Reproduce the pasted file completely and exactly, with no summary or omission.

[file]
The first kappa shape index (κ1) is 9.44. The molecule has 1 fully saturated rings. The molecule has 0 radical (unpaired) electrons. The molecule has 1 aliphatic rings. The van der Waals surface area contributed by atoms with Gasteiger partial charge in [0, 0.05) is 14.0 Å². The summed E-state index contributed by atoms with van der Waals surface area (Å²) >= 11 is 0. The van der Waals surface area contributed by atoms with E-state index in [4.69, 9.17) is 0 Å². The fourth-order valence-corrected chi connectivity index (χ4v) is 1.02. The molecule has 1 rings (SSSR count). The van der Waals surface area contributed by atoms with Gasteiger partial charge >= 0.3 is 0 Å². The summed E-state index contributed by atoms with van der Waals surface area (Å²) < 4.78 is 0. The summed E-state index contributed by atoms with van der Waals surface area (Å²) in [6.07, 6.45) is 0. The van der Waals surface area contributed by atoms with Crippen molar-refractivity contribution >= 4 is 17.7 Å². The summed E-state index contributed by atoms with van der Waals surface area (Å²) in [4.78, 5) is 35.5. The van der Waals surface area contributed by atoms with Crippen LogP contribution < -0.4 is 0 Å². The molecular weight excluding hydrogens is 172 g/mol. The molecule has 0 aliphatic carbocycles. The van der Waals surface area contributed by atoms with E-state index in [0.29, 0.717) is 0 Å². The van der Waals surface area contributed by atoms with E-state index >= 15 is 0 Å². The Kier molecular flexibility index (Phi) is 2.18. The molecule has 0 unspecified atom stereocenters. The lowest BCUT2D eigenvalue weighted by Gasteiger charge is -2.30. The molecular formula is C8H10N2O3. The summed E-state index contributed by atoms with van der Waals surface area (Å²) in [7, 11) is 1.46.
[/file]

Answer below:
The first kappa shape index (κ1) is 9.44. The molecule has 1 fully saturated rings. The molecule has 0 radical (unpaired) electrons. The molecule has 1 aliphatic rings. The van der Waals surface area contributed by atoms with Gasteiger partial charge in [0, 0.05) is 14.0 Å². The summed E-state index contributed by atoms with van der Waals surface area (Å²) >= 11 is 0. The van der Waals surface area contributed by atoms with E-state index in [4.69, 9.17) is 0 Å². The fourth-order valence-corrected chi connectivity index (χ4v) is 1.02. The molecule has 1 rings (SSSR count). The van der Waals surface area contributed by atoms with Gasteiger partial charge >= 0.3 is 0 Å². The summed E-state index contributed by atoms with van der Waals surface area (Å²) < 4.78 is 0. The summed E-state index contributed by atoms with van der Waals surface area (Å²) in [6.07, 6.45) is 0. The van der Waals surface area contributed by atoms with Crippen molar-refractivity contribution >= 4 is 17.7 Å². The summed E-state index contributed by atoms with van der Waals surface area (Å²) in [4.78, 5) is 35.5. The van der Waals surface area contributed by atoms with Crippen LogP contribution < -0.4 is 0 Å². The molecular weight excluding hydrogens is 172 g/mol. The molecule has 0 aliphatic carbocycles. The van der Waals surface area contributed by atoms with E-state index in [0.29, 0.717) is 0 Å². The van der Waals surface area contributed by atoms with E-state index >= 15 is 0 Å². The Kier molecular flexibility index (Phi) is 2.18. The molecule has 0 unspecified atom stereocenters. The lowest BCUT2D eigenvalue weighted by Gasteiger charge is -2.30. The molecular formula is C8H10N2O3. The summed E-state index contributed by atoms with van der Waals surface area (Å²) in [7, 11) is 1.46.